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Processing and making sense of the world

Do we perceive things with our brain rather than our sensory organs? Find out more in this article.
© University of Reading
Perceiving the information available to us from our external environment is a complicated process and involves sensing the information that’s available around us, ie collecting this information via our sensory organs—our eyes, ears, nose, taste buds and skin.
This information then has to be converted into neural (electrical) impulses which are then sent to the brain. However, this process is only the first step in perception and doesn’t by itself allow us to perceive the world around us in a useful manner. In order for this information to become meaningful to us, we need to make sense of this incoming information, a process which happens within the brain itself.

So do we perceive things with our brain rather than our sensory organs?

In one way, it’s more accurate to say that we perceive with our brain rather than our sensory organs. Let’s take sight as an example—imagine that a wasp is flying past you. Light enters your eye through the pupil (the black hole in the centre of the eye). The lens in your eye then focuses this light onto the retina at the back of the eye. The retina contains millions and millions of photoreceptors which convert light into electrical impulses, which then travel to the brain via the optic nerve. However, this process is only the starting point in ‘seeing’ the wasp. The brain then has to interpret what it is seeing, make sense of it and act accordingly.
This may involve a number of processes such as looking at the constituent parts of the object (ie wings, legs, furry yellow and black striped body), putting this information together, making use of prior knowledge to come up with a name for the object, and then making use of this information to guide behaviour (eg moving away if you are scared or have an allergy to wasp stings). The argument that we see with our brain rather than our eyes, is further supported by the fact that two people may see exactly the same stimuli and yet perceive it differently, or even see things in our ‘mind’s eye’ which aren’t physically there.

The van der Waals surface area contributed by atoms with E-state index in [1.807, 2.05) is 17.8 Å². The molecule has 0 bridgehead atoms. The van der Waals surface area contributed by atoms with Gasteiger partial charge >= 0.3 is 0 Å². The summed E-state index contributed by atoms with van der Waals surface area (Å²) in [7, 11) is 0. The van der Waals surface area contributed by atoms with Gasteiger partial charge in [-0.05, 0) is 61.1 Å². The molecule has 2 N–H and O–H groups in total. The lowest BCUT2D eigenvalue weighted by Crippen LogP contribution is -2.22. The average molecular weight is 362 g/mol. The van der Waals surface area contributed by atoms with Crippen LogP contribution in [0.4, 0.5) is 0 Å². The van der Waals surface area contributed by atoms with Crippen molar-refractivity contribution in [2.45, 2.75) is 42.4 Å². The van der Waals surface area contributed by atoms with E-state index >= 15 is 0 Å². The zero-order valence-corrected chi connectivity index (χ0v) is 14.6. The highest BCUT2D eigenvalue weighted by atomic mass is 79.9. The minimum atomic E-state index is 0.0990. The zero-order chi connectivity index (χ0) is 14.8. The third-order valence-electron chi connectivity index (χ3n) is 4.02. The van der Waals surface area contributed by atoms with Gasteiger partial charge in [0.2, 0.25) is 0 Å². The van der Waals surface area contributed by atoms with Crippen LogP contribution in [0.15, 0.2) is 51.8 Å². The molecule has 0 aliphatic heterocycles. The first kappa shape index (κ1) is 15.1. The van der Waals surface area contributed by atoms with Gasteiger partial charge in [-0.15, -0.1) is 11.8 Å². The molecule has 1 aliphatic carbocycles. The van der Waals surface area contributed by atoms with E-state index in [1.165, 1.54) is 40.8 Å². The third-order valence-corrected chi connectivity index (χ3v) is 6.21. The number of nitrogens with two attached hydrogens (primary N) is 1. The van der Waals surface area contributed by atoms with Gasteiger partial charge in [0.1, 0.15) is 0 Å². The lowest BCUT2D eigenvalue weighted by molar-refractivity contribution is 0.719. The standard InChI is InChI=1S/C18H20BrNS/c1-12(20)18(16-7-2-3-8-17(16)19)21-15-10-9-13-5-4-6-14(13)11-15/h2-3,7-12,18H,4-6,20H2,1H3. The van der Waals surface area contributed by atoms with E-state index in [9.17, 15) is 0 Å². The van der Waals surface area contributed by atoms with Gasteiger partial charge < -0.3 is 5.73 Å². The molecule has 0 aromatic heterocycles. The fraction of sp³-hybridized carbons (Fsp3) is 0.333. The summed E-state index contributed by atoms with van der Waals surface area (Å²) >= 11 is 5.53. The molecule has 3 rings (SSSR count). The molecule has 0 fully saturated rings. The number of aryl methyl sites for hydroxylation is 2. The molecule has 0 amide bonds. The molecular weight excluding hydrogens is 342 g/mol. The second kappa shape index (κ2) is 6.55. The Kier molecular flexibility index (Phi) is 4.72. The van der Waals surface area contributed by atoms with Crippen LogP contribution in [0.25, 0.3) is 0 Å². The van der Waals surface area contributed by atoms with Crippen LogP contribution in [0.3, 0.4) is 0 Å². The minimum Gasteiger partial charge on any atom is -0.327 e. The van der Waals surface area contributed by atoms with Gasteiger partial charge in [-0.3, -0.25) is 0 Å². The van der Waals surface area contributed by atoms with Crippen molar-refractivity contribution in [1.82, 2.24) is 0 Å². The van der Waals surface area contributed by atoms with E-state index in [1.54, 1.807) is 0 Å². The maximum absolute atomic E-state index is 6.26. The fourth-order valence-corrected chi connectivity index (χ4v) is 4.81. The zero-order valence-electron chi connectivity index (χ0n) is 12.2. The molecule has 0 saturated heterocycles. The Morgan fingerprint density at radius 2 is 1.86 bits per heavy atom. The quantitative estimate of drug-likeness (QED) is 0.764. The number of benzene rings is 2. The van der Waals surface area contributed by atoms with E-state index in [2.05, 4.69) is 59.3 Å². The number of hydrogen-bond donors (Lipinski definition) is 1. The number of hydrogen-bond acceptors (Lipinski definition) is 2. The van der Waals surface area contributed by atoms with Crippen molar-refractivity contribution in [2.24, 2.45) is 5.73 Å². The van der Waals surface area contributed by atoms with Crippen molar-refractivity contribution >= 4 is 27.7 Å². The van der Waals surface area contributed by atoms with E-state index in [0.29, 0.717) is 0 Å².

You can have a go at doing this yourself—try and conjure up a beautiful beach, or a sunset or even a pink elephant when your eyes are shut. Most people will be able to ‘see’ these things, even when they aren’t physically in front of us and our eyes aren’t open. Try to think about the last dream that you had. Could you ‘see’ things in it while your eyes were actually shut? What could you see?
What might this tell us about the role of the eyes and brain in seeing?
© University of Reading
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